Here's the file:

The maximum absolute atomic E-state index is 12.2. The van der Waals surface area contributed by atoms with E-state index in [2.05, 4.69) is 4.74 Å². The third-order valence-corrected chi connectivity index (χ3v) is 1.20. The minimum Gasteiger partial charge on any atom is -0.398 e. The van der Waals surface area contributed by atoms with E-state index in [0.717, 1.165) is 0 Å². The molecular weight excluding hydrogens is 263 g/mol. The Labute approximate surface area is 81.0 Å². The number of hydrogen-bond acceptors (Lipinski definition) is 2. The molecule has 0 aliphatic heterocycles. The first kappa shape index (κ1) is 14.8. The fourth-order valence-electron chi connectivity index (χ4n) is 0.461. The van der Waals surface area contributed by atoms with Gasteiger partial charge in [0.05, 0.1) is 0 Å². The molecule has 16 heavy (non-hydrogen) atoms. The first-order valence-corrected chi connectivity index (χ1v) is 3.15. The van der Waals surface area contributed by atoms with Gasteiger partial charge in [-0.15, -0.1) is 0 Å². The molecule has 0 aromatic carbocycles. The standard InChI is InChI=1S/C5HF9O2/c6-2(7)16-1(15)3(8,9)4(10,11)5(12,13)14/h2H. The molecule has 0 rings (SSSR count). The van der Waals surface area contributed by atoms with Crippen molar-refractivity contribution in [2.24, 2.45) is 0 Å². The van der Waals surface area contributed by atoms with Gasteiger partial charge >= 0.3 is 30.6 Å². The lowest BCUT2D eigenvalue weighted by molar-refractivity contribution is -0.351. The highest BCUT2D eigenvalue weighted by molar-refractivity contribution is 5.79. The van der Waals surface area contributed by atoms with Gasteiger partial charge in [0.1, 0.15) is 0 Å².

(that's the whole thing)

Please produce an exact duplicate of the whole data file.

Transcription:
The maximum absolute atomic E-state index is 12.2. The van der Waals surface area contributed by atoms with E-state index in [2.05, 4.69) is 4.74 Å². The third-order valence-corrected chi connectivity index (χ3v) is 1.20. The minimum Gasteiger partial charge on any atom is -0.398 e. The van der Waals surface area contributed by atoms with E-state index in [0.717, 1.165) is 0 Å². The molecular weight excluding hydrogens is 263 g/mol. The Labute approximate surface area is 81.0 Å². The number of hydrogen-bond acceptors (Lipinski definition) is 2. The molecule has 0 aliphatic heterocycles. The first kappa shape index (κ1) is 14.8. The fourth-order valence-electron chi connectivity index (χ4n) is 0.461. The van der Waals surface area contributed by atoms with Gasteiger partial charge in [0.05, 0.1) is 0 Å². The molecule has 16 heavy (non-hydrogen) atoms. The first-order valence-corrected chi connectivity index (χ1v) is 3.15. The van der Waals surface area contributed by atoms with Gasteiger partial charge in [-0.15, -0.1) is 0 Å². The molecule has 0 aromatic carbocycles. The standard InChI is InChI=1S/C5HF9O2/c6-2(7)16-1(15)3(8,9)4(10,11)5(12,13)14/h2H. The molecule has 0 rings (SSSR count). The van der Waals surface area contributed by atoms with Crippen molar-refractivity contribution in [2.24, 2.45) is 0 Å². The van der Waals surface area contributed by atoms with Gasteiger partial charge >= 0.3 is 30.6 Å². The lowest BCUT2D eigenvalue weighted by molar-refractivity contribution is -0.351. The highest BCUT2D eigenvalue weighted by molar-refractivity contribution is 5.79. The van der Waals surface area contributed by atoms with Gasteiger partial charge in [0.1, 0.15) is 0 Å².